In Tally’s world, once you are 16 you get to have an operation that turns you from a non-perfect “ugly” into a gorgeous stunning “pretty.” Tally is excited but her best friend Shay would rather be herself and stay in the outside world called “Smoke,” When Shay runs away to the Smoke, a secret society offers Tally a choice…find Shay and expose her world or, be an “Ugly” for life. Her choice shows the ugly side of the pretty world. Read this suspenseful novel and the sequels Pretties, Specials, and Extras , all by Scott Westerfield. By Monica Johnson

Books on the Brain? Join the Heart of Soule BLOG and share the books and authors that make you want to read more!

“Faith is the strength by which a shattered world shall emerge into the light” -Helen Keller


By: Aishwarya Suresh



What’s Your New Years Resolution for 2010?

Student Council Update BOBBY ZYWICKI “To become a better citizen, make the world a better place, and be nice to everyone!”

CONNOR VAUGHN “I want to bring my grades up and study harder. I want to make honor roll in 2010”

KELSEY AUSTIN “My resolution is to improve my artistic talent”

LIBBY CORLETT “I would like to become an even faster swimmer and drop a couple seconds on my times”

We have been doing a lot of work lately in Student Council. As you all know, we had a canned food drive. Your donations were greatly appreciated. We filled up four huge bins! Thank you for your support! For upcoming events, we are planning a spirit week during the week before winter break. Some of these spirit days include heart day, college sports day, or red, pink, and white day. If you have any good ideas, please speak with one of the student council officers. Your ideas will be put into consideration. Also, we are speaking of a dance or a sports clinic in the future. These things are not set in stone yet, so don’t get too excited! Finally, we realize that there hasn’t been a meeting in a while, and we apologize. This is due to the fact that the officers have been coming up with ideas to the rest of the council. There will be a full meeting shortly. Stay tuned. That is all for now. If you have any questions about future events, you can speak to Noelle Killius, Devin Murphy, Katie Bonner, or myself. Thank you for your support. –Brian Gay VP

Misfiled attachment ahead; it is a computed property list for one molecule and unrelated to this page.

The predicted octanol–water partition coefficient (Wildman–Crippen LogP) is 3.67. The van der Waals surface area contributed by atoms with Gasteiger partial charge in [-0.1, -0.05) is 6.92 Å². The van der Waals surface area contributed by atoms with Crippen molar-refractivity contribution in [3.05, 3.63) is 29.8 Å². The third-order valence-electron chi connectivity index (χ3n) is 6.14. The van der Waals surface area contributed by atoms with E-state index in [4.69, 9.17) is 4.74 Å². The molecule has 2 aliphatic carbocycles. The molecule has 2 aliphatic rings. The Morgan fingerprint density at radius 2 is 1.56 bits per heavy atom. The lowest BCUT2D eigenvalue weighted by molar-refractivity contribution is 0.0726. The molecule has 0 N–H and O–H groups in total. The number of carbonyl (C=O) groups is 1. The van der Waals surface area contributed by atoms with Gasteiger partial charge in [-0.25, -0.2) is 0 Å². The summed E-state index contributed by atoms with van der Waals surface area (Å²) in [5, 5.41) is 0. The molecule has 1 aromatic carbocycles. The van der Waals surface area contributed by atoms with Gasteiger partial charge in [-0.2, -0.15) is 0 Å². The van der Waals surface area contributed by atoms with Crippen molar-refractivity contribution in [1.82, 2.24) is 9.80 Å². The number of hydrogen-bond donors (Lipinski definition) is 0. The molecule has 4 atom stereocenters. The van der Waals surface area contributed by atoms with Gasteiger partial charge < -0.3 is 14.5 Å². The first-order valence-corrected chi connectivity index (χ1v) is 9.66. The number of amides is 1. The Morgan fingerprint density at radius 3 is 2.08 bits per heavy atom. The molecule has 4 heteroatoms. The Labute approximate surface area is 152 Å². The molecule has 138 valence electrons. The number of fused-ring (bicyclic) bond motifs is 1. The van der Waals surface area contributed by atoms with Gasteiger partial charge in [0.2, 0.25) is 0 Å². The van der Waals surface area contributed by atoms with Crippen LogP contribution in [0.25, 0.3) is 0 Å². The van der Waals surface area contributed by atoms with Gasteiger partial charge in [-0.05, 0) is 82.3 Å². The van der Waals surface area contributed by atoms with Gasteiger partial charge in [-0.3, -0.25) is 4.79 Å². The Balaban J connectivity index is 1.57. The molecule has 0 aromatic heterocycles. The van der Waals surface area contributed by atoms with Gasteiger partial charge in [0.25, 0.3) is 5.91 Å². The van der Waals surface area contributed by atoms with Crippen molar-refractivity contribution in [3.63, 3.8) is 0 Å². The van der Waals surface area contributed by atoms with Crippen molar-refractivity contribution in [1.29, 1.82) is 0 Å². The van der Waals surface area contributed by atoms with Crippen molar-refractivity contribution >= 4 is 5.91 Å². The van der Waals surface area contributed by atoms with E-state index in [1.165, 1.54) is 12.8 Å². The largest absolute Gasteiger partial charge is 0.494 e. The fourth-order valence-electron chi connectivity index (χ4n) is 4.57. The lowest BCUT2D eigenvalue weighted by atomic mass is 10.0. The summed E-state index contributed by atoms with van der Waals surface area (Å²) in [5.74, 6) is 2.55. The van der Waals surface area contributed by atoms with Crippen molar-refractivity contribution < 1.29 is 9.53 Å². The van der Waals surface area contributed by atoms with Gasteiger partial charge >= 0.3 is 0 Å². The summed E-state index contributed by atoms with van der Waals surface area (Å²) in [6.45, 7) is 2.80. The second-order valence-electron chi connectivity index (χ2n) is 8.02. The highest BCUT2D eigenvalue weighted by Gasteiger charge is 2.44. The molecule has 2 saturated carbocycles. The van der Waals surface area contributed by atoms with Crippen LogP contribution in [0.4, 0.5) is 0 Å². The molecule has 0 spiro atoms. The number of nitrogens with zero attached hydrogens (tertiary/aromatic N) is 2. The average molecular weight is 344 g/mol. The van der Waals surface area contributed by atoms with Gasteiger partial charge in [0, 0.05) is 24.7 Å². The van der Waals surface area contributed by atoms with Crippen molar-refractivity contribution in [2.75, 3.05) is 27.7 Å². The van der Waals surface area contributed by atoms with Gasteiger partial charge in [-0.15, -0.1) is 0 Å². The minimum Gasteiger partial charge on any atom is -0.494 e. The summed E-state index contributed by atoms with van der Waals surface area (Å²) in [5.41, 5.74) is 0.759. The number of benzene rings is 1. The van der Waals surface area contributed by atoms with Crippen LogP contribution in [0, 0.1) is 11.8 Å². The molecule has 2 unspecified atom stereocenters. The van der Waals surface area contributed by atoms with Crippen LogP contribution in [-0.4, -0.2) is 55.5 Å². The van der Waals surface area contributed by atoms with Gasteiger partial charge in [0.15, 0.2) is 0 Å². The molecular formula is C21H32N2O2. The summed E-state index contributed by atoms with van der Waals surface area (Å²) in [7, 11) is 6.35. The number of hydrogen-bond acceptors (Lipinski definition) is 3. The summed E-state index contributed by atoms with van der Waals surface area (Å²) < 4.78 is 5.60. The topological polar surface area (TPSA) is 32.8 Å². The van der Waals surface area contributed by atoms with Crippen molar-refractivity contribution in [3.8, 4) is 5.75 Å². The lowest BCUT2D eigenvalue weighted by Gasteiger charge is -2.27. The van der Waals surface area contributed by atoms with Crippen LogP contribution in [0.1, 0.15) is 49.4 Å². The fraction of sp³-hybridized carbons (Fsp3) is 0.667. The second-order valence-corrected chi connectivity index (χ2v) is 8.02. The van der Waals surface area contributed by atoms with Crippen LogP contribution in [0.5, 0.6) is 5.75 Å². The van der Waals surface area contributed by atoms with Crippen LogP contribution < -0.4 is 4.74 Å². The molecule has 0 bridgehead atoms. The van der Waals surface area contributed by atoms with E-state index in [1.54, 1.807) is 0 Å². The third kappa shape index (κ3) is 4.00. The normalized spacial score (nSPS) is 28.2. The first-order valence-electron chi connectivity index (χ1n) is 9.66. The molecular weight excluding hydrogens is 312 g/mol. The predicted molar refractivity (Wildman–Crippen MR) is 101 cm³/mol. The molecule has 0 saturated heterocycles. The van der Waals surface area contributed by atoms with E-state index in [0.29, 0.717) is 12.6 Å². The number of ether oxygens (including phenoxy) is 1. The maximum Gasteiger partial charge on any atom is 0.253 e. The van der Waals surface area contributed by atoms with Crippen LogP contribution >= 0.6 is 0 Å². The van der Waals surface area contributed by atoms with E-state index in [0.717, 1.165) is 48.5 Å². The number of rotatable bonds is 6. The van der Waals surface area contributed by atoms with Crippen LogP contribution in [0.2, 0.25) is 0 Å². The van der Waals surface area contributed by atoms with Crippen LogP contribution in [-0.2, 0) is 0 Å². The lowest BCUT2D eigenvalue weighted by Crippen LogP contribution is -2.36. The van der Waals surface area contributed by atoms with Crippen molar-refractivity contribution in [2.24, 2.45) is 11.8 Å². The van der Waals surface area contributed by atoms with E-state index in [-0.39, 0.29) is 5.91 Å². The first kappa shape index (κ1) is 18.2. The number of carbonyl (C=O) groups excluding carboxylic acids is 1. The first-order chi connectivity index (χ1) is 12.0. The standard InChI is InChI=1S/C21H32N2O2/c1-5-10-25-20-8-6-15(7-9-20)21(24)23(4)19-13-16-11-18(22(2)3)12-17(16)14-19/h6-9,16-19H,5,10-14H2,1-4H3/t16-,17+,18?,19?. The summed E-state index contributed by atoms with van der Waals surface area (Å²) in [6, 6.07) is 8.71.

He art & S oule/ V olu me 1, Is sue 2 / P age 5

We’re Wishing for a Snow Day B y : Terr i-Lee B i xby Who doesn’t love a snow day? The thought of not going to school because of the wintery weather makes some shout in their heads “hooray!” Although we’ve only had a two hour delay so far this school year, it doesn’t stop many from being supersistious when hoping for a storm that will close the schools. There are many different things students do to hopefully get a snow day. Some wear pajamas inside out and backwards. Some say they throw a pencil or ice cube out of the front door. Some say they place cotton balls in the freezer. Some students say they do all three just to hear or see Liverpool Central Schools…closed on the TV screen. Is there a way to prove these little gestures work? Of course not, but it is always worth a try for snow day lovers in Central New York. But, what do people do when the much anticipated snow day finally arrives? Eighth grader, Monica Johnson likes to sleep in. Raymond Theiss admits to playing video games like Modern Warfare II. Teachers take advantage of the day off too. Social Studies teacher, Ms. Pallotta, enjoys taking her dog Maya on a long run. Technology teacher, Mr. Stein, is always super excited on snow days. “Snow days are my favorite part of being a teacher apart from teaching the kids,” he said. The highlight of his day? Shoveling!

WWI: Life and Death in the Trenches By Julie Kittleman

Meghan Brien and Delaney Rogers write letters home not knowing if they will survive during the trench warfare activity